Lepidoptera The Small Tortoiseshell Butterfly – Vanessa Urtica
Urtica (Plate III, fig. 9) may be distinguished from Polychloros by the absence of the black spot in the anal angle of the fore wings of the latter. It has also a white spot near the tip of each fore wing-between the black border and the first black costal patch. The whole of the base of the hind wing is also black, and the ground colour is decidedly brighter.
It is one of the commonest of all British butterflies, and is to be found more or less abundantly in nearly all parts of the British Isles.
The hybernated perfect insects come out early in the spring, and lay their eggs in close irregular clusters on nettles (Urtica dioica and U. urens). Shortly after the gregarious caterpillars may be found on these plants in dense masses. They change to the chrysalis state about the end of May, and from this time there is a continuous succession of butterflies till the end of the summer.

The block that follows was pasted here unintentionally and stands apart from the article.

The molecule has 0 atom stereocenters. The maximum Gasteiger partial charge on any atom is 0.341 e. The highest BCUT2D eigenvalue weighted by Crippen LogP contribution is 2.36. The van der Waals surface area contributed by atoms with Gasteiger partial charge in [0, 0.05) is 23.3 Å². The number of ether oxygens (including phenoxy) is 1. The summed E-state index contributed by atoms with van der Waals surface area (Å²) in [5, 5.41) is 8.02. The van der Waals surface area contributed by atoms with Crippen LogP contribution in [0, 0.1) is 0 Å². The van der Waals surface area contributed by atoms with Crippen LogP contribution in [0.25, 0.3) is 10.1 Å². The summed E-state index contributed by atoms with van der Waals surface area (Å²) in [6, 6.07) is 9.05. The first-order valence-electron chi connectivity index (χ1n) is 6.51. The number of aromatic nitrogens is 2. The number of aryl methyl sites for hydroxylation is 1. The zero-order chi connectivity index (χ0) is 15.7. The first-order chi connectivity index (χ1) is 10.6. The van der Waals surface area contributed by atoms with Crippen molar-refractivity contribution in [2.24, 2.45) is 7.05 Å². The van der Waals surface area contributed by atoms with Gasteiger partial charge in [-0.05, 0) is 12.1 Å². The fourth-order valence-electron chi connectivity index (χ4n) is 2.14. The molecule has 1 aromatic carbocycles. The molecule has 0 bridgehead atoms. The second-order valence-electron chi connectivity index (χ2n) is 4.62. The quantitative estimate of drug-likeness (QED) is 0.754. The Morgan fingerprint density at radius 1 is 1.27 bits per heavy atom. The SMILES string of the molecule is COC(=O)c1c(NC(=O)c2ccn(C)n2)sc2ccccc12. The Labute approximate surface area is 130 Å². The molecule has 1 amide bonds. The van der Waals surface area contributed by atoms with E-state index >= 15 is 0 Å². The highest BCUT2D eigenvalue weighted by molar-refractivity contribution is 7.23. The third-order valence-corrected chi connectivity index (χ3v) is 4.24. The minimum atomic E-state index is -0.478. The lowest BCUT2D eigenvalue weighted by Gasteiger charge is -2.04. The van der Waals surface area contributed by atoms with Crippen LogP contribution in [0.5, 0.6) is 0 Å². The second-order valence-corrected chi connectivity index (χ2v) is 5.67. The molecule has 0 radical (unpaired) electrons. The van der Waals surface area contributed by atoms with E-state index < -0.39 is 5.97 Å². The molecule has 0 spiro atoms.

The later specimens, which do not emerge till September or October, spend only a short time on the wing, and then hybernate till the spring, giving rise to the first brood of the following season.
The caterpillar of this species is black above and greyish beneath. It is thickly covered with yellow dots, which are so close together on the back as to form two yellowish stripes, separated only by a fine black line. There are also two yellowish stripes along each side; and the body, as with the rest of this genus, is spiny, the spines in this case being black or very dark green.
The chrysalis is brownish, and spotted with burnished gold in variable quantity-sometimes so plentifully as to cover the greater part of the surface.